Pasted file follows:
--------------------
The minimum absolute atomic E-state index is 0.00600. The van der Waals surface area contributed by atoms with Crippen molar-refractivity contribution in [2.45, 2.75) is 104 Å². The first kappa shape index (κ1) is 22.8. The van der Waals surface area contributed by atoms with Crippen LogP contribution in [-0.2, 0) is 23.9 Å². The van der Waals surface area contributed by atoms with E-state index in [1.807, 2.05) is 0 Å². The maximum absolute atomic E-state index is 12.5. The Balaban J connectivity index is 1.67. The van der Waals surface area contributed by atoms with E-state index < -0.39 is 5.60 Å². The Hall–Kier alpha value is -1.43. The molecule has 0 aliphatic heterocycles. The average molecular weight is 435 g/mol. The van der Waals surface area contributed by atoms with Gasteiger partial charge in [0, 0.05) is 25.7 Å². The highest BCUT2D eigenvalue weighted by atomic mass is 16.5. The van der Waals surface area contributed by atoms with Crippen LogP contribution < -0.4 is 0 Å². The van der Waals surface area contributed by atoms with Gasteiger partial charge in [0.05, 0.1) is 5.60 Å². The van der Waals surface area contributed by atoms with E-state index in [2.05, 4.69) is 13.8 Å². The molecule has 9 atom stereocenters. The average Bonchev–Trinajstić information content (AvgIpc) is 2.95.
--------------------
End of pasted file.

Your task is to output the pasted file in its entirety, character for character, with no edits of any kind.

The minimum absolute atomic E-state index is 0.00600. The van der Waals surface area contributed by atoms with Crippen molar-refractivity contribution in [2.45, 2.75) is 104 Å². The first kappa shape index (κ1) is 22.8. The van der Waals surface area contributed by atoms with Crippen LogP contribution in [-0.2, 0) is 23.9 Å². The van der Waals surface area contributed by atoms with E-state index in [1.807, 2.05) is 0 Å². The maximum absolute atomic E-state index is 12.5. The Balaban J connectivity index is 1.67. The van der Waals surface area contributed by atoms with E-state index < -0.39 is 5.60 Å². The Hall–Kier alpha value is -1.43. The molecule has 0 aliphatic heterocycles. The average molecular weight is 435 g/mol. The van der Waals surface area contributed by atoms with Gasteiger partial charge in [0, 0.05) is 25.7 Å². The highest BCUT2D eigenvalue weighted by atomic mass is 16.5. The van der Waals surface area contributed by atoms with Crippen LogP contribution < -0.4 is 0 Å². The van der Waals surface area contributed by atoms with Gasteiger partial charge in [0.05, 0.1) is 5.60 Å². The van der Waals surface area contributed by atoms with E-state index in [2.05, 4.69) is 13.8 Å². The molecule has 9 atom stereocenters. The average Bonchev–Trinajstić information content (AvgIpc) is 2.95.